AUBURN GRESHAM — Nearly a dozen South Side organizations have partnered to provide free activity bags for students every week, as kids are unable to attend classes in-person through at least April 30.
Age-appropriate bags for kindergarteners through 8th graders are available and include free books, coloring utensils, puzzles, crafting materials and more.
Residents across Chicago can request a bag or offer donations to sustain the effort by emailing the organizers or calling (312) 983-2655.
Bags will be delivered every Friday until schools reopen, said Jurema Gorham, founder of Auburn Gresham-based nonprofit Burst Into Books.
“Kids are being bombarded with a lot of academic stuff” during the pandemic, so the bags also include toys like water guns and bubbles alongside the materials that encourage productivity, Gorham said.
Chicagoans can assist in the effort by donating money or materials to partner organizations and reaching out to organizers if they know a family in need.
“We’ll come and pick [donations] up,” Gorham said. “We want to have enough resources so we can do this as long as we can.”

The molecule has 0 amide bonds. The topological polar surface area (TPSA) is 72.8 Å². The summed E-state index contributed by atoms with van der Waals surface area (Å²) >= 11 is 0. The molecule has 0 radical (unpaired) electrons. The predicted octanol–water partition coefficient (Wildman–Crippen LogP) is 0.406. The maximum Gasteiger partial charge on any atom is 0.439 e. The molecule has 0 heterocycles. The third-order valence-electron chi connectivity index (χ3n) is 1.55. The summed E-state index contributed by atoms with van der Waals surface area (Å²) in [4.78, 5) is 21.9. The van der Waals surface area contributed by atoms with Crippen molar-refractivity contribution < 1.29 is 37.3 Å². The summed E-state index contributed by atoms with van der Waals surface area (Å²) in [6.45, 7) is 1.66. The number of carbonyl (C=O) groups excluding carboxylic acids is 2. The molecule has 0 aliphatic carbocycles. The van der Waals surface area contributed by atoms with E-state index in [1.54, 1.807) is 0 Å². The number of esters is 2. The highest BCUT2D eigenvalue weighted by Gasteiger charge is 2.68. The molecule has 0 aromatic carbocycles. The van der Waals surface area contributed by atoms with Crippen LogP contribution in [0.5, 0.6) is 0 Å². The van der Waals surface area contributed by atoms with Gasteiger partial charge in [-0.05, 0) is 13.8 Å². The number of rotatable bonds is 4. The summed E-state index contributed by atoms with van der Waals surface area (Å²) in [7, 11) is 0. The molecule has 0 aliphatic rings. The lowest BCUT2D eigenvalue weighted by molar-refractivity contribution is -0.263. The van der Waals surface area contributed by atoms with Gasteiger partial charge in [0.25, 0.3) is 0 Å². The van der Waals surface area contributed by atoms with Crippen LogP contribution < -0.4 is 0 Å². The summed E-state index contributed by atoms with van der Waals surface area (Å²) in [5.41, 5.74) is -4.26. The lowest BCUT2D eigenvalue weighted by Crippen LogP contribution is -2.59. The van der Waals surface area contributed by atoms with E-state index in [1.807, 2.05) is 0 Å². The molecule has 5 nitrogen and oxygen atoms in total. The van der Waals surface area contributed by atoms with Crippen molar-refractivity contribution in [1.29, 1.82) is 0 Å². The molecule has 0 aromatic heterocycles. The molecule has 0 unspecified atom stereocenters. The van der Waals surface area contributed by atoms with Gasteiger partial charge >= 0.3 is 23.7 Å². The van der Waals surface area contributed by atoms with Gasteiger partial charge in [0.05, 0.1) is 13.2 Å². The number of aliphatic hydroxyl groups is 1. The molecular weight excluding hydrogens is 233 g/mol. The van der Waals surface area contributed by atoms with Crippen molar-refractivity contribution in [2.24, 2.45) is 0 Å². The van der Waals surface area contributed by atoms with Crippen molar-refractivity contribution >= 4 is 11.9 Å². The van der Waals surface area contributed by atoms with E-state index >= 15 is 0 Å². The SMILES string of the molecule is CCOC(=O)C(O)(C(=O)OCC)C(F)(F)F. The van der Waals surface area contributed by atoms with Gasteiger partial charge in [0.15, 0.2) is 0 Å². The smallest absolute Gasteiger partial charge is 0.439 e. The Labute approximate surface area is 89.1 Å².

Beyond the relief bags, Burst Into Books provides weekly “academic game plans” to assist parents with homeschooling. Volunteers also read to children every Monday through Thursday during the day and at bedtime; you can sign up to be a guest reader here.
Partner organization Mr. Dad’s Fathers’ Club also holds weekly story time sessions every Friday at noon, where founder Joseph Williams reads to his children and broadcasts it on the nonprofit’s Facebook page.
Other organizations behind the relief bags include:
- LaTanya & the Youth of Englewood, 6020 S. Halsted St.
- Growing Home, 825 W. 69th St.
- Xperience Church Chicago, 838 W. Marquette Rd.
- Purpose Revealed, 7859 S. Ashland Ave.
- Angel’s Touch, 6953 S. King Drive
- SDL Photography
- Project Increase
- This Is Life
- Moore For Youth
Families are already facing income losses and the stresses of home life under quarantine, Gorham said. They shouldn’t have to figure out how to keep their children engaged and entertained on their own.
Parents “weren’t planning on how to work from home and be a teacher,” she said. “We want to give parents and kids a little something to smile about, because there’s so much they can’t control.”
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